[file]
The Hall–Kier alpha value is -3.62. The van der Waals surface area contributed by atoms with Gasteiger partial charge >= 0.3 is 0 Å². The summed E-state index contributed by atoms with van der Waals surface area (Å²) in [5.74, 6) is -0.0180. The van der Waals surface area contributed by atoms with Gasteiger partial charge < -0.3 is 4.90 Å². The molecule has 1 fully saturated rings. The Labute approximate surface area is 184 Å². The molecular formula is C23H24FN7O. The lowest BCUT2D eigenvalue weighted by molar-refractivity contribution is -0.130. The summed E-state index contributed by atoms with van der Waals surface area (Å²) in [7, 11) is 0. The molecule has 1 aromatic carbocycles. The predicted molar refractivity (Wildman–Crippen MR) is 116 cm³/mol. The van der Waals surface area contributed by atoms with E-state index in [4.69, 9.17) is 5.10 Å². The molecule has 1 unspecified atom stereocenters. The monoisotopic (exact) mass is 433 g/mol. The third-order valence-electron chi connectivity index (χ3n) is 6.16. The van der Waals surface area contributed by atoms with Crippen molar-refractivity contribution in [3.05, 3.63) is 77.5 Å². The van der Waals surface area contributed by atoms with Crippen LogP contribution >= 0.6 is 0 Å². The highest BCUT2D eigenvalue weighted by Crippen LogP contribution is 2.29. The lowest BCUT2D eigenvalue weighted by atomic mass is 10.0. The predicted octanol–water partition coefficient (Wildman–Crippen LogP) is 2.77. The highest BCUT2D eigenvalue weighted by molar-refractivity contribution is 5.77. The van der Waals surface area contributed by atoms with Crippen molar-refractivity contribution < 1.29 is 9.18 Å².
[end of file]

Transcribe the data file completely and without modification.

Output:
The Hall–Kier alpha value is -3.62. The van der Waals surface area contributed by atoms with Gasteiger partial charge >= 0.3 is 0 Å². The summed E-state index contributed by atoms with van der Waals surface area (Å²) in [5.74, 6) is -0.0180. The van der Waals surface area contributed by atoms with Gasteiger partial charge < -0.3 is 4.90 Å². The molecule has 1 fully saturated rings. The Labute approximate surface area is 184 Å². The molecular formula is C23H24FN7O. The lowest BCUT2D eigenvalue weighted by molar-refractivity contribution is -0.130. The summed E-state index contributed by atoms with van der Waals surface area (Å²) in [7, 11) is 0. The molecule has 1 aromatic carbocycles. The predicted molar refractivity (Wildman–Crippen MR) is 116 cm³/mol. The van der Waals surface area contributed by atoms with E-state index in [4.69, 9.17) is 5.10 Å². The molecule has 1 unspecified atom stereocenters. The monoisotopic (exact) mass is 433 g/mol. The third-order valence-electron chi connectivity index (χ3n) is 6.16. The van der Waals surface area contributed by atoms with Crippen molar-refractivity contribution in [3.05, 3.63) is 77.5 Å². The van der Waals surface area contributed by atoms with Crippen LogP contribution >= 0.6 is 0 Å². The highest BCUT2D eigenvalue weighted by Crippen LogP contribution is 2.29. The lowest BCUT2D eigenvalue weighted by atomic mass is 10.0. The predicted octanol–water partition coefficient (Wildman–Crippen LogP) is 2.77. The highest BCUT2D eigenvalue weighted by molar-refractivity contribution is 5.77. The van der Waals surface area contributed by atoms with Crippen molar-refractivity contribution < 1.29 is 9.18 Å².